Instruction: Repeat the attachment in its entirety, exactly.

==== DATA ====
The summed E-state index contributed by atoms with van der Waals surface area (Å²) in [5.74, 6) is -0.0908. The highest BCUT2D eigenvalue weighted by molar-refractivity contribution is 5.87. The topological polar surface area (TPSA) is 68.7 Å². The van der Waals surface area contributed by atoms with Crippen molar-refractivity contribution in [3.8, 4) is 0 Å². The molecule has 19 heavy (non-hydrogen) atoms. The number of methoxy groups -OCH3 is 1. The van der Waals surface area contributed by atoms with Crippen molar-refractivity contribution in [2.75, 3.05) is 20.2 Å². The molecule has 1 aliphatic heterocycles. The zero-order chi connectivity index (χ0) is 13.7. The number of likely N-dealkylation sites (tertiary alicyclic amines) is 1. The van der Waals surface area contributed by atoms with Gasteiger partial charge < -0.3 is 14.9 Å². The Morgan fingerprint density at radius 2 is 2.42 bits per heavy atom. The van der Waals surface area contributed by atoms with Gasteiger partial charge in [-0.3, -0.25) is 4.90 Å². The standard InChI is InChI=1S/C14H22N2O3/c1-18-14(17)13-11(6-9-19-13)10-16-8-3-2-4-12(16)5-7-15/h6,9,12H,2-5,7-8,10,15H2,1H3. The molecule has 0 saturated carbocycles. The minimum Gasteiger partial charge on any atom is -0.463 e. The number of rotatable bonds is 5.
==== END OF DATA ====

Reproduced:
The summed E-state index contributed by atoms with van der Waals surface area (Å²) in [5.74, 6) is -0.0908. The highest BCUT2D eigenvalue weighted by molar-refractivity contribution is 5.87. The topological polar surface area (TPSA) is 68.7 Å². The van der Waals surface area contributed by atoms with Crippen molar-refractivity contribution in [3.8, 4) is 0 Å². The molecule has 19 heavy (non-hydrogen) atoms. The number of methoxy groups -OCH3 is 1. The van der Waals surface area contributed by atoms with Crippen molar-refractivity contribution in [2.75, 3.05) is 20.2 Å². The molecule has 1 aliphatic heterocycles. The zero-order chi connectivity index (χ0) is 13.7. The number of likely N-dealkylation sites (tertiary alicyclic amines) is 1. The van der Waals surface area contributed by atoms with Gasteiger partial charge < -0.3 is 14.9 Å². The Morgan fingerprint density at radius 2 is 2.42 bits per heavy atom. The van der Waals surface area contributed by atoms with Gasteiger partial charge in [-0.3, -0.25) is 4.90 Å². The standard InChI is InChI=1S/C14H22N2O3/c1-18-14(17)13-11(6-9-19-13)10-16-8-3-2-4-12(16)5-7-15/h6,9,12H,2-5,7-8,10,15H2,1H3. The molecule has 0 saturated carbocycles. The minimum Gasteiger partial charge on any atom is -0.463 e. The number of rotatable bonds is 5.